He recites the “eternal truths” that financial journalists were taught by economists to repeat ad infinitum – “that public spending and borrowing were bad, tax cuts were good, and market liberalisation was the route to sunlit uplands.”
But the predictions were never accurate.
Real wages growth has faltered.
Unemployment has persisted at higher levels.
Underemployment has become a scourge.
Income inequality has risen to indecent levels.
Wealth inequality has risen to indecent levels.
Productivity growth has faltered.
Public infrastructure is decaying.
Public services have been decimated.
And he wonders why economists got that wrong.
They actually got it right. They have not been working for us. They have been working for them.
And the policies they pressured governments into implementing were designed accordingly.
That is why we have to fast track the paradigm shift away from mainstream macroeconomics.
That is why progressive political forces have to jettison all their ‘we are cool and respect the financial markets’.
They have to tell the financial markets that they are going to close most of them down once they resume office and there will be nothing the ‘investors’ can do about it.
And on Monday, I will explain exactly how the RBA in Australia is overwhelming the financial markets and demonstrating the power of government.
Week 3 of my edx MOOC – Modern Monetary Theory: Economics for the 21st Century
Week 3 started today and we are now into the second half of the course. This week’s theme is The Finer Points of MMT – which extends the knowledge built up in the first two weeks but remains at an introductory level.
In this week’s material we consider the differences between fiscal and monetary policy with a particular emphasis on why the central bank cannot be independent in any operational sense from the treasury function.
We learn about automatic stabilisers and why it is unwise for governments to set policy targets in terms of numerical fiscal outcomes rather than things that matter like achievement of full employment and price stability.
We consider some more complicated critiques of discretionary fiscal policy use, including crowding out, which reinforces the material on how the central bank interacts with commercial banks via reserve management.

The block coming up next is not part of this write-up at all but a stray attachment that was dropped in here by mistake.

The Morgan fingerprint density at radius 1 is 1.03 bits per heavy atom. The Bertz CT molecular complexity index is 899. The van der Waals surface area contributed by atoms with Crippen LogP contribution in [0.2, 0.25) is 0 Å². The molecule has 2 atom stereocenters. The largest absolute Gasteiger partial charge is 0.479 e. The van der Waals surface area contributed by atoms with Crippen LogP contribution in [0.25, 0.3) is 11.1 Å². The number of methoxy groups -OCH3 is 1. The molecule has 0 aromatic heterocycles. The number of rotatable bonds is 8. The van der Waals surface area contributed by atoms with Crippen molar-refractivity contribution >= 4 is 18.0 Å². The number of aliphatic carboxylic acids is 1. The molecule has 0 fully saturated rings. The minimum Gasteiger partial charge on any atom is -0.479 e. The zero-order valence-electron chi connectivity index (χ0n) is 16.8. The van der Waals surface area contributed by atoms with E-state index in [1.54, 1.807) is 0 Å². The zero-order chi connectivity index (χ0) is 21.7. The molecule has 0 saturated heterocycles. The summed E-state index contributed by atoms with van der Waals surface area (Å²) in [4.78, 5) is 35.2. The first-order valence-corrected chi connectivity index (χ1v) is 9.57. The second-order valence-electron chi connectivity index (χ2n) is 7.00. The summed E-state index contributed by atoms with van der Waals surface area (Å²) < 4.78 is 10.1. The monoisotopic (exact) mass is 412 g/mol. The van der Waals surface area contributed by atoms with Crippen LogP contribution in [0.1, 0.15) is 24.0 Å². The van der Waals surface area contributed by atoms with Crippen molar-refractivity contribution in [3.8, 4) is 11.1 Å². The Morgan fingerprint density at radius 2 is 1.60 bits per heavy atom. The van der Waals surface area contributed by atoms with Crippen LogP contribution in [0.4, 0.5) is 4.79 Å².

While the labels different nations use may vary the fact is that all banking system require commercial banks to hold reserve accounts at the central bank, which are used for clearing purposes. The dynamics of those accounts provide vital keys to understanding how the whole system works.
Then we get onto the inflation and unemployment question and learn about the way our MMT understanding steers us towards the use of employment buffer stocks to maintain price stability.
We have interviews with Pavlina Tcherneva and Victor Quirk.
There are discussion opportunities, research tasks to pursue and at the end of the week a big quiz that tests whether you have been paying attention.
Enrolments are now closed (as it would be difficult to catch up now) but the MOOC has been such a success that we will be offering it again in one form or another.
This was the first major effort by – MMTed – and we will be following up with further introductory courses and an advanced course to build on the material presented in the MOOC.
This has been a resource intensive exercise to date and I thank all those who have generously donated to MMTed so far. Your help is very much appreciated.
Music – RIP Doug Parkinson